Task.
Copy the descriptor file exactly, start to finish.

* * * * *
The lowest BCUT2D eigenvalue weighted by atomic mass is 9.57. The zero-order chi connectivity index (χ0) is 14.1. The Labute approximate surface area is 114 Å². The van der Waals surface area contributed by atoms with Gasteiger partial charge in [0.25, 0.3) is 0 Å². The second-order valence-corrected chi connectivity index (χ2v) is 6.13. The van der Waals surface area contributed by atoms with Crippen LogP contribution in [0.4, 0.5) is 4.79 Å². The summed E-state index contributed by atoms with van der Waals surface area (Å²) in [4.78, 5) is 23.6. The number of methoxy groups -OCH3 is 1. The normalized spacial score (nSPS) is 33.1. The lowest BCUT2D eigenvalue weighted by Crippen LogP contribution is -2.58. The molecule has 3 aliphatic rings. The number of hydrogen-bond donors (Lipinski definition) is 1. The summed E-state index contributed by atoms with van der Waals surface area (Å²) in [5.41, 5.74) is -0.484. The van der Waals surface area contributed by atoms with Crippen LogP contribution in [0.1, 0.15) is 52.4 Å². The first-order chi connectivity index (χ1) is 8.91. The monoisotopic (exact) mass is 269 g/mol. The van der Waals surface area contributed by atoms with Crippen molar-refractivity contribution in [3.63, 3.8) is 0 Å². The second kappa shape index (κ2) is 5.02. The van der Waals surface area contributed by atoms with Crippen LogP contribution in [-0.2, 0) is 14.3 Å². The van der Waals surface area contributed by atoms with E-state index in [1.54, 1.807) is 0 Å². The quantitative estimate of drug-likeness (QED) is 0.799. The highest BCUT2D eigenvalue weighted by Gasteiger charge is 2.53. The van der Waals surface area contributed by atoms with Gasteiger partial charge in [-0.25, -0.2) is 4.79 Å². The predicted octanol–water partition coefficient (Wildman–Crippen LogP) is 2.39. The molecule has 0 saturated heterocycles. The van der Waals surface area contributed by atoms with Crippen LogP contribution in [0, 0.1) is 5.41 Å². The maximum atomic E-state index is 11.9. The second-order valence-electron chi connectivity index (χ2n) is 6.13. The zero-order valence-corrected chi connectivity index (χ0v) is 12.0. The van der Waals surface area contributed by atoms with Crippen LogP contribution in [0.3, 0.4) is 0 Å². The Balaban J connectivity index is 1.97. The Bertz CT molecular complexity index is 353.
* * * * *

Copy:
The lowest BCUT2D eigenvalue weighted by atomic mass is 9.57. The zero-order chi connectivity index (χ0) is 14.1. The Labute approximate surface area is 114 Å². The van der Waals surface area contributed by atoms with Gasteiger partial charge in [0.25, 0.3) is 0 Å². The second-order valence-corrected chi connectivity index (χ2v) is 6.13. The van der Waals surface area contributed by atoms with Crippen LogP contribution in [0.4, 0.5) is 4.79 Å². The summed E-state index contributed by atoms with van der Waals surface area (Å²) in [4.78, 5) is 23.6. The number of methoxy groups -OCH3 is 1. The normalized spacial score (nSPS) is 33.1. The lowest BCUT2D eigenvalue weighted by Crippen LogP contribution is -2.58. The molecule has 3 aliphatic rings. The number of hydrogen-bond donors (Lipinski definition) is 1. The summed E-state index contributed by atoms with van der Waals surface area (Å²) in [5.41, 5.74) is -0.484. The van der Waals surface area contributed by atoms with Crippen LogP contribution in [0.1, 0.15) is 52.4 Å². The first-order chi connectivity index (χ1) is 8.91. The monoisotopic (exact) mass is 269 g/mol. The van der Waals surface area contributed by atoms with Crippen molar-refractivity contribution in [3.63, 3.8) is 0 Å². The second kappa shape index (κ2) is 5.02. The van der Waals surface area contributed by atoms with Crippen LogP contribution in [-0.2, 0) is 14.3 Å². The van der Waals surface area contributed by atoms with E-state index in [1.54, 1.807) is 0 Å². The quantitative estimate of drug-likeness (QED) is 0.799. The highest BCUT2D eigenvalue weighted by Gasteiger charge is 2.53. The van der Waals surface area contributed by atoms with Gasteiger partial charge in [-0.25, -0.2) is 4.79 Å². The predicted octanol–water partition coefficient (Wildman–Crippen LogP) is 2.39. The molecule has 0 saturated heterocycles. The van der Waals surface area contributed by atoms with Crippen LogP contribution in [0, 0.1) is 5.41 Å². The maximum atomic E-state index is 11.9. The second-order valence-electron chi connectivity index (χ2n) is 6.13. The zero-order valence-corrected chi connectivity index (χ0v) is 12.0. The van der Waals surface area contributed by atoms with Crippen LogP contribution in [0.3, 0.4) is 0 Å². The Balaban J connectivity index is 1.97. The Bertz CT molecular complexity index is 353.